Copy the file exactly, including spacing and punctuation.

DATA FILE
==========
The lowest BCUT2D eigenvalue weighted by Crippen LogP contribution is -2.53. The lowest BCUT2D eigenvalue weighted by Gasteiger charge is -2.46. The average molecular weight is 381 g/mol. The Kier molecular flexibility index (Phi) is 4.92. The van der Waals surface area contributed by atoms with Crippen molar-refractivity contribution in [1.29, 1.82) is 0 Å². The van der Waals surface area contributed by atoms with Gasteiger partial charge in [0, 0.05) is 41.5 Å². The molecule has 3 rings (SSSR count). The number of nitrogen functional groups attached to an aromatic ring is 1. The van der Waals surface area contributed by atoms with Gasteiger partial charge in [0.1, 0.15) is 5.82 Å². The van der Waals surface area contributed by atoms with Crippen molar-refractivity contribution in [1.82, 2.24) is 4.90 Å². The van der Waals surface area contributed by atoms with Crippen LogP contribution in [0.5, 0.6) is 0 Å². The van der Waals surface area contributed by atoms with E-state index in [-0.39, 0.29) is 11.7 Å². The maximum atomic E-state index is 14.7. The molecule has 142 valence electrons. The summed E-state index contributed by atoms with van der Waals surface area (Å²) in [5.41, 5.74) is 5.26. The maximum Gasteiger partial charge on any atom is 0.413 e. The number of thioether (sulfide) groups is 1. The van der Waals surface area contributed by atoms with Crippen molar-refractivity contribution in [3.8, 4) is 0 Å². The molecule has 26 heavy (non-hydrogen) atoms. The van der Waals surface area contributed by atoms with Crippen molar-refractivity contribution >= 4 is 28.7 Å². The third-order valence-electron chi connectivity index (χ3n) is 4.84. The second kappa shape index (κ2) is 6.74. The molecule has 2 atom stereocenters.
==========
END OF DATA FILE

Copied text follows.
The lowest BCUT2D eigenvalue weighted by Crippen LogP contribution is -2.53. The lowest BCUT2D eigenvalue weighted by Gasteiger charge is -2.46. The average molecular weight is 381 g/mol. The Kier molecular flexibility index (Phi) is 4.92. The van der Waals surface area contributed by atoms with Crippen molar-refractivity contribution in [1.29, 1.82) is 0 Å². The van der Waals surface area contributed by atoms with Gasteiger partial charge in [0, 0.05) is 41.5 Å². The molecule has 3 rings (SSSR count). The number of nitrogen functional groups attached to an aromatic ring is 1. The van der Waals surface area contributed by atoms with Gasteiger partial charge in [0.1, 0.15) is 5.82 Å². The van der Waals surface area contributed by atoms with Crippen molar-refractivity contribution in [1.82, 2.24) is 4.90 Å². The van der Waals surface area contributed by atoms with Crippen LogP contribution in [0.5, 0.6) is 0 Å². The van der Waals surface area contributed by atoms with E-state index in [-0.39, 0.29) is 11.7 Å². The maximum atomic E-state index is 14.7. The molecule has 142 valence electrons. The summed E-state index contributed by atoms with van der Waals surface area (Å²) in [5.41, 5.74) is 5.26. The maximum Gasteiger partial charge on any atom is 0.413 e. The number of thioether (sulfide) groups is 1. The van der Waals surface area contributed by atoms with Crippen molar-refractivity contribution in [3.8, 4) is 0 Å². The molecule has 26 heavy (non-hydrogen) atoms. The van der Waals surface area contributed by atoms with Crippen molar-refractivity contribution >= 4 is 28.7 Å². The third-order valence-electron chi connectivity index (χ3n) is 4.84. The second kappa shape index (κ2) is 6.74. The molecule has 2 atom stereocenters.